At Sears, experienced merchant gets to work
When Sears hired Lou D’Ambrosio as CEO, some analysts raised questions about his lack of retail experience. Come what may for the struggling retail giant, there will be no similar questions about its latest hire, Ron Boire.
Hoffman Estates, Ill.-based Sears hired Boire as its executive VP and chief merchandising officer to oversee merchandising and retail stores for Sears and Kmart brands. Boire is the former president and CEO of the upscale, mall staple Brookstone. Before that, Boire was president, U.S. Toys, North America for Toys “R” Us, overseeing merchandising, marketing and operations for 600 stores in the United States. Also on his resume is an executive role at Best Buy.
An experienced hand is a much-needed tool for Sears in 2012, which announced plans to close 100 to 120 stores after a softer-than-expected holiday sales season. All hands are on deck to transform the company into a multichannel and digital retailing leader.
In a prepared statement, Boire said all the right things: “I understand the company’s challenges, but I am more persuaded by the company’s opportunities and strengths.”
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D.C. Hotline: NLBMDA opposes “ambush” union elections
The National Lumber and Building Material Dealers Association (NLBMDA) condemned the new “ambush election” union rule issued by the National Labor Relations Board (NLRB), which creates unprecedented and sweeping changes to union election rules in the workplace at the expense of small business owners. The Coalition for a Democratic Workplace, of which NLBMDA is a member, and the U.S. Chamber of Commerce immediately filed suit in federal court to stop the rule’s implementation.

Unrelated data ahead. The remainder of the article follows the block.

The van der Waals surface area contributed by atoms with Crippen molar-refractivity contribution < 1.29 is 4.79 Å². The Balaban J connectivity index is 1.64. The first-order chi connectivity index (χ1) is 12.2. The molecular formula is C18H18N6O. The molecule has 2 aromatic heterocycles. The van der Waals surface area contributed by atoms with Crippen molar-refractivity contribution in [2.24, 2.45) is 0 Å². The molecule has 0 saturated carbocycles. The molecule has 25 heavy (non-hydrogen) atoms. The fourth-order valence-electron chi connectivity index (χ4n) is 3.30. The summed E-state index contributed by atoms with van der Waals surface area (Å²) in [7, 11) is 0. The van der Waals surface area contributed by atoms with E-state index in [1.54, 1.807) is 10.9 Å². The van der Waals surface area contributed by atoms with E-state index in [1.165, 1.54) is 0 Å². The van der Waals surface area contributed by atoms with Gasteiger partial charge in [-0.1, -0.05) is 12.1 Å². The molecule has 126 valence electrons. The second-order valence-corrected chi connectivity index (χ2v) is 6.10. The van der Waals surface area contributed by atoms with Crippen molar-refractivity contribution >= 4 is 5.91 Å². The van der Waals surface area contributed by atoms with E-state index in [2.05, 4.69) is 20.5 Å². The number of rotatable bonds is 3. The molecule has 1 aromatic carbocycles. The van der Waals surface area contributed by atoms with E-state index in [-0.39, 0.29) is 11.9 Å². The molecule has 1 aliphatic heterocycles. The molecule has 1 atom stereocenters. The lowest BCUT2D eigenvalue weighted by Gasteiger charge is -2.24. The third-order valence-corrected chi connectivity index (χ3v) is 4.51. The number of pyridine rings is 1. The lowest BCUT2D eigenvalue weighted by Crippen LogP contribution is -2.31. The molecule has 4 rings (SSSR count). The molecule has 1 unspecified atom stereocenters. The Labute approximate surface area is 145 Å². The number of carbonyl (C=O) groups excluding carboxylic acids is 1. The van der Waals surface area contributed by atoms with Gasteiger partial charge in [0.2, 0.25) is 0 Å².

“When it became clear that organized labor’s agenda to impose sweeping changes to labor law through the proposed card check legislation had failed in Congress, the NLRB delivered an early Christmas gift to its union allies by finalizing the ambush election law,” said NLBMDA president Michael O’Brien. “The law’s only purpose is to make it easier for unions to win elections at the expense of the free speech rights of business owners.”
The lawsuit, Chamber of Commerce, et al. v. NLRB, has been filed in the U.S. District Court for the District of Columbia. It challenges the new rule’s requirements that speed up union election process, restrict how employers can communicate with their employees about the impact of unionization, and curbs the rights of employers to challenge proposed representation elections.
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The U.S. Consumer Product